This guide aims to engage secondary school teachers and teacher educators in three distinct, but interconnected aspects of justice – environmental, epistemic and transitional justice – and provide guidance and tools to help them embed a justice approach in their teaching and educational practice.

Advancing climate action, justice and equity goals through environmental education: Lessons for policy and practice from the JustEd study

This policy brief reports findings from a large international study that explored environmental education in secondary schooling. It offers recommendations to increase the effectiveness of education’s contributions to climate action goals in ways that also advance justice and equity.

Research focus

Types of justice and the relationships

We focus on three specific types of justice (and the relationships between them) that have been underexplored in education and international development to date. These include:

  • environmental justice - which seeks to balance human and environmental rights in order that both might exist sustainably, recognising the unfair distribution of the effects of climate change
  • epistemic justice - which values different knowledges and the peoples who hold them, working against the exclusion of multiple ways of understanding the world
  • transitional justice - which repairs wrongs of the past, acknowledging the importance of responsibility and reconciliation for possibilities of future peacebuilding

Explore the linkages 

Using an exploratory mixed methods research design, we will explore linkages between:

  • justice and injustice in education policy and decision-making processes, curricula and textbooks
  • learners’ lived experiences of justice in secondary schools
  • learners’ knowledge of justice as an outcome of schooling, and
  • learners’ intended actions for contributing towards SDG 13 and 16

Work regionally

We work in three regions affected by environmental, epistemic and transitional injustice:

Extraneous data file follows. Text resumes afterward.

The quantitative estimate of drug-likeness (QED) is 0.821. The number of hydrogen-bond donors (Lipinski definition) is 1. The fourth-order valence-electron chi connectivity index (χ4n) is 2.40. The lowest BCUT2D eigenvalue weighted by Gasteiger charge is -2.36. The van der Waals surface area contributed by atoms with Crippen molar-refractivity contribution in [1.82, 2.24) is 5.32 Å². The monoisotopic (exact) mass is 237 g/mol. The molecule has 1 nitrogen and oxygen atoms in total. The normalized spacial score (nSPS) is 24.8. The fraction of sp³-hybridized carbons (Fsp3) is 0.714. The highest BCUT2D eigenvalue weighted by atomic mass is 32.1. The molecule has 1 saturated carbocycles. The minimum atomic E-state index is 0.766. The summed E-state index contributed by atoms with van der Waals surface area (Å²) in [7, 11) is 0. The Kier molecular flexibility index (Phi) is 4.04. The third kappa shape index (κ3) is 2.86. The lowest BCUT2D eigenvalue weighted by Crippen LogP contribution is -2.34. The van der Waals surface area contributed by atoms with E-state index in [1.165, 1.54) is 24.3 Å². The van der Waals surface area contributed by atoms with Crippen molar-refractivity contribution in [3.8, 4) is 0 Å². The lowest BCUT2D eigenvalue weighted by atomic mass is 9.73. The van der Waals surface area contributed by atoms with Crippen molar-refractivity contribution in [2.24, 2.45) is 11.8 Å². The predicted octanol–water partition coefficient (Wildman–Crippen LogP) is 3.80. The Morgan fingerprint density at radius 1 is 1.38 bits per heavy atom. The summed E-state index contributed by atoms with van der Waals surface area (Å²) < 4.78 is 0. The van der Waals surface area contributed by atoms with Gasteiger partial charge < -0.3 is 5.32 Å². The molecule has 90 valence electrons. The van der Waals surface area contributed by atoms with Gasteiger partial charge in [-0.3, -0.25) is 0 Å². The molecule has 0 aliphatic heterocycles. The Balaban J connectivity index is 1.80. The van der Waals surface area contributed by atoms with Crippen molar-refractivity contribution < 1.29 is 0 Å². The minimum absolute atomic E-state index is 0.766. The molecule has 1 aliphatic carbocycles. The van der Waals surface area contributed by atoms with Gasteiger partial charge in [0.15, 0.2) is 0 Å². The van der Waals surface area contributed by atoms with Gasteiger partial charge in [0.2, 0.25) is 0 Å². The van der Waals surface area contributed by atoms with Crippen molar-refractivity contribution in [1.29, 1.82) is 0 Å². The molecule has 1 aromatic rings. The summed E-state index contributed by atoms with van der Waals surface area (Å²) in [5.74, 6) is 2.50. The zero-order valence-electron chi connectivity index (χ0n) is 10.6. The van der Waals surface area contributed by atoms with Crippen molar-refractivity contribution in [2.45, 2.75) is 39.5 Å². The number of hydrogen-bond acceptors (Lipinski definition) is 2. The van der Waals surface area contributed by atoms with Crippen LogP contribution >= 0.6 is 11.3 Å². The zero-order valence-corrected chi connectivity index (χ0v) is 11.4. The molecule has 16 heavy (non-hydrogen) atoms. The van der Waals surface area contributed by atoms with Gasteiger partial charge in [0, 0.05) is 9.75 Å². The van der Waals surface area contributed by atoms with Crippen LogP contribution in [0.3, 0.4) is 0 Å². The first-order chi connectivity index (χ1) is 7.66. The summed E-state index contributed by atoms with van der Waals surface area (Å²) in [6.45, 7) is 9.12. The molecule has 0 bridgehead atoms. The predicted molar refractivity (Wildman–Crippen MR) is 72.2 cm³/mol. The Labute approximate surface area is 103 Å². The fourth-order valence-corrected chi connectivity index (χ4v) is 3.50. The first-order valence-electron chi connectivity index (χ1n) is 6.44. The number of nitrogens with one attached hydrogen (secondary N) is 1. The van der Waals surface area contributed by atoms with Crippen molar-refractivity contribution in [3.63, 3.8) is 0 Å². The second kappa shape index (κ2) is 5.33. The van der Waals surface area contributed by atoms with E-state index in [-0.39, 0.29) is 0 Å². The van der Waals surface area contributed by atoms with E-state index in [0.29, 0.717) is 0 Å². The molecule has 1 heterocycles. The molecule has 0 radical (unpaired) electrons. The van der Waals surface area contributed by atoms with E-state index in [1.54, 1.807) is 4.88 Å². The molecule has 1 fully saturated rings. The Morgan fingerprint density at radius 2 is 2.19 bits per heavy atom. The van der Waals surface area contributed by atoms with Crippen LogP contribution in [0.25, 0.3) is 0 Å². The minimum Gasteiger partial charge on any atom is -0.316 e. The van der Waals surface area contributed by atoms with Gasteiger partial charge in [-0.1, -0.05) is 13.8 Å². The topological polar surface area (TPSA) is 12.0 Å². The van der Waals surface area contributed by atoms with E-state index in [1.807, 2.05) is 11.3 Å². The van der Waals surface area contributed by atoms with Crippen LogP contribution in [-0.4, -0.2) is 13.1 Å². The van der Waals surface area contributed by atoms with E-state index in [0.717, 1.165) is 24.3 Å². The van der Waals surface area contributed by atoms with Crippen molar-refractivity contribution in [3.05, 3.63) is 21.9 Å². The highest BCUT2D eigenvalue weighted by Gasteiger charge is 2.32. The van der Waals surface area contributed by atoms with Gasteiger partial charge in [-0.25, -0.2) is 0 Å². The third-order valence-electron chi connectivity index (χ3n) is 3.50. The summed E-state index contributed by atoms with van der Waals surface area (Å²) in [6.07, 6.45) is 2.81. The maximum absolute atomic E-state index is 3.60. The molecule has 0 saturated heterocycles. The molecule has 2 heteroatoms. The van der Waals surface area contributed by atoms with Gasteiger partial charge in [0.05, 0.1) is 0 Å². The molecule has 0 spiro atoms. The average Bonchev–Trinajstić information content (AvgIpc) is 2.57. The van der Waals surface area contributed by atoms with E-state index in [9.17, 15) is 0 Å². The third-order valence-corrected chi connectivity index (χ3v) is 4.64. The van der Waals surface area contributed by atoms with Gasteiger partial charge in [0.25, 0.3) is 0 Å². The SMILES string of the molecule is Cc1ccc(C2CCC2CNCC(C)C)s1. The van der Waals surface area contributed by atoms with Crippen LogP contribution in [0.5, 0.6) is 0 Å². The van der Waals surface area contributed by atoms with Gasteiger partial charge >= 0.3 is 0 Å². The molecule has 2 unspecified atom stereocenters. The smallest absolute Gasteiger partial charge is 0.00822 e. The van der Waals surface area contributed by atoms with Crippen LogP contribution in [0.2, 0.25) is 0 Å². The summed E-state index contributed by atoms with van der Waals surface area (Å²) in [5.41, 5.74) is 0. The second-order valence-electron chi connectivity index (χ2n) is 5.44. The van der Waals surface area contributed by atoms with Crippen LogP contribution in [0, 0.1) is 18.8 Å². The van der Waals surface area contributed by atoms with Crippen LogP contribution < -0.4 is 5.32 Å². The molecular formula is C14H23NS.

• Western Nepal, where the legacies of conflict and risk of natural disaster disproportionately affect rural, indigenous communities
  • Andean Peru, where natural resource extraction exacerbates poverty for indigenous communities who were disproportionately victims of Peru’s armed conflict
  • Northern Uganda, where conflict has led to unsustainable livelihood strategies (such as charcoal production) and economic marginalisation

Team members

Principal Investigator


  • Ganesh Singh, Tribhuvan University
  • Mrigendra Karki, Tribhuvan University
  • Mohan Paudel, Tribhuvan University
  • Srijana Ranabhat, Tribhuvan University
  • Ashik Singh, Tribhuvan University
  • Sushil Sharma, Tribhuvan University




  • Julia Paulson, University of Bristol
  • Robin Shields, University of Bristol
  • Neşe Soysal, University of Bath
  • Rachel Wilder, University of Bath

Social media

The JustEd research team are active on social media, sharing updates on the project and engaging with current issues. Follow JustEd on Twitter

Funding provider

This project is funded by the Economic and Social Research Council (ESRC) Global Challenges Research Fund (GCRF).

Background papers

If you have any further questions about our discussion papers, please contact or

Researcher-oriented outputs

Academic publications currently under preparation.

Our work across the world

Scroll through our gallery of images from our work in Nepal, Peru and Uganda.

JustEd regional work

Find out more about this research project

Detailed project information

Contact us

Contact us if you have any questions about this research project, or our background papers.